This is kinda unusual for a capital intensive company, but speaks to Steve Wynn's conservative balance sheet.  Wynn has made it clear in the past that he's positioned the company for the long haul - to withstand downturns - so that they will be able to pay their debt bills regardless of what happens.  The fact that they still have extra capital to distribute to shareholders illustrates that the balance sheet is likely seriously rock solid.  One can also note that they've "paid" the price for this prudence in the way their stock price has lagged LVS - LVS is much more highly levered, and performs better when things are good and bubbly, like right now.  LVS expanded aggressively in Macau and Singapore, and Wynn is slowly and methodically trying to catch up.  Reading on,  the next part of the conference call is Wynn speaking exactly to this "conservative" balance sheet:

"After the dividend, this company throws out the cash flow. It's almost half as much as our total debt, net debt. It's a very comfortable position to be in. I just thought I'd mentioned that. I love that ratio and try to keep it conservative like that. We don't worry about coverage of our interest payment, we worry about coverage of our earnings compared to the total debt. And we'd like it when our earnings as half of our total debt. That keeps us in a very strong position and that's after we pay $1 billion or more dividend"

Then we get to this:

Q: David Katz - Jefferies & Company, Inc.
So many things have seemed to be going right in Macau. And clearly, this is a happy release and a happy conference call, and not to spoil that in any way, but what should we consider that could potentially go wrong. What are the biggest concerns or issues we should think about going forward as we model out the next couple of years particularly in Macau? What concerns you?

A: Stephen Wynn
You want me to hypothetically think of everything could go wrong on a conference call? Who do you think you're talking to, anyway? You've got no chance of me doing that. You do that. That will give you something to do. I'm not going to do it. You understand the market clearly enough. Why would I hypothecate about stuff like that?

Whoa!  a DYKWTFIA from Steve Wynn! WHO DO YOU THINK  YOU'RE TALKING TO?!   I'm actually somewhat surprised at Wynn's reaction here - he's usually quite good about laying out potential pitfalls and obstacles and being honest about them on the call.  Wynn then goes on another tirade about the Government and how their policies make consumers and businesses lack confidence.  You can read it for yourself in the transcript.  Here's a sample:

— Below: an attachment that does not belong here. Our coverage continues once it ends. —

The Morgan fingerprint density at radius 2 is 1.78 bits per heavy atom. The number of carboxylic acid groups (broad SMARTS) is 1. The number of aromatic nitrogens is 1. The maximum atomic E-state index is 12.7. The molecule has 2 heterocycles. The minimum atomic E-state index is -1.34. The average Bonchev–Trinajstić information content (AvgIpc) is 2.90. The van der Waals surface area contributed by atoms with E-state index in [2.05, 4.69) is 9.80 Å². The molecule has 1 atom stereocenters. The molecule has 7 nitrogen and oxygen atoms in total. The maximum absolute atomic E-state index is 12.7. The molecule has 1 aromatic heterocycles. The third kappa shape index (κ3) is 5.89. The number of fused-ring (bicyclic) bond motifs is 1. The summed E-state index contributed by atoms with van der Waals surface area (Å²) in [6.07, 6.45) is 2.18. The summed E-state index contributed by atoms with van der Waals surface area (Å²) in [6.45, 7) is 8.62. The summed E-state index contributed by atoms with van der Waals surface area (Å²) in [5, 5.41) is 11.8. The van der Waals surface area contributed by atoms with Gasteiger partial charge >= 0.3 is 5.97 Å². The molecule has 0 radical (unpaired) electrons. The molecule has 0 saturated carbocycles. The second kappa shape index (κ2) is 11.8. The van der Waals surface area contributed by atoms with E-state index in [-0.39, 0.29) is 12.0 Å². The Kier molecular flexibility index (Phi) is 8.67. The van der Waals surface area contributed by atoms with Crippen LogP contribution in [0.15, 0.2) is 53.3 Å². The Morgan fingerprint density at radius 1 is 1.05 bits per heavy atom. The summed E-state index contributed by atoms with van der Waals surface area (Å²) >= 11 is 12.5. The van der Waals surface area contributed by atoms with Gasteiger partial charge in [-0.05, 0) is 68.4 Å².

"I mean, one of the reasons I'm so angry about this, and there's no question I am, is that I have always had a sort of a protective attitude towards my employees. I consider us a family. And I've always thought that we, as a company, if we stayed healthy, that we could protect our employees in every way possible. And now I see the government destroying the value of the dollar, lowering the quality of life and the standard of living for the working class of America, the very people that they're supposed to represent. And sure, we're going to give paychecks out, but they're going to be $0.60 on a dollar paychecks. And all these people are coming up for Social Security and Medicare. They're going to get paid with $0.60 and $0.70 on a dollar, dollars. I remember hearing the President say that the middle class has gone down and the rich get richer. The reason the middle-class relative position deteriorates, if it does at all, is because of the government. Not because of people that creates jobs and build companies. It's because of the government. And what happened now is the American public has awakened to this miserable truth. And they see right through with phony rhetoric. And if that's true, we're going to get a different kind of leadership in Congress that recognizes what it takes to run this country properly using common sense. And that's the reason that I think that this stinging rebuke that the President is going to get tonight has to have a proper effect on him and other like-thinking hypocrites."

Wynn then takes another swipe by complementing the Macau Government:

Q: Cameron McKnight - Buckingham Research Group, Inc.
Steve, would you mind commenting on some of the general macro trends you're seeing in China as it relates to your business. Are you seeing more customers? Or are you seeing more spend from a similar number of customers?

A: Stephen Wynn
More customers, longer stays, everything that the government of Macau intended to happen in Macau is happening. Here's a government with a plan, with a common sense plan, and they employed experts to execute the plan. A bunch of us that do this sort of thing.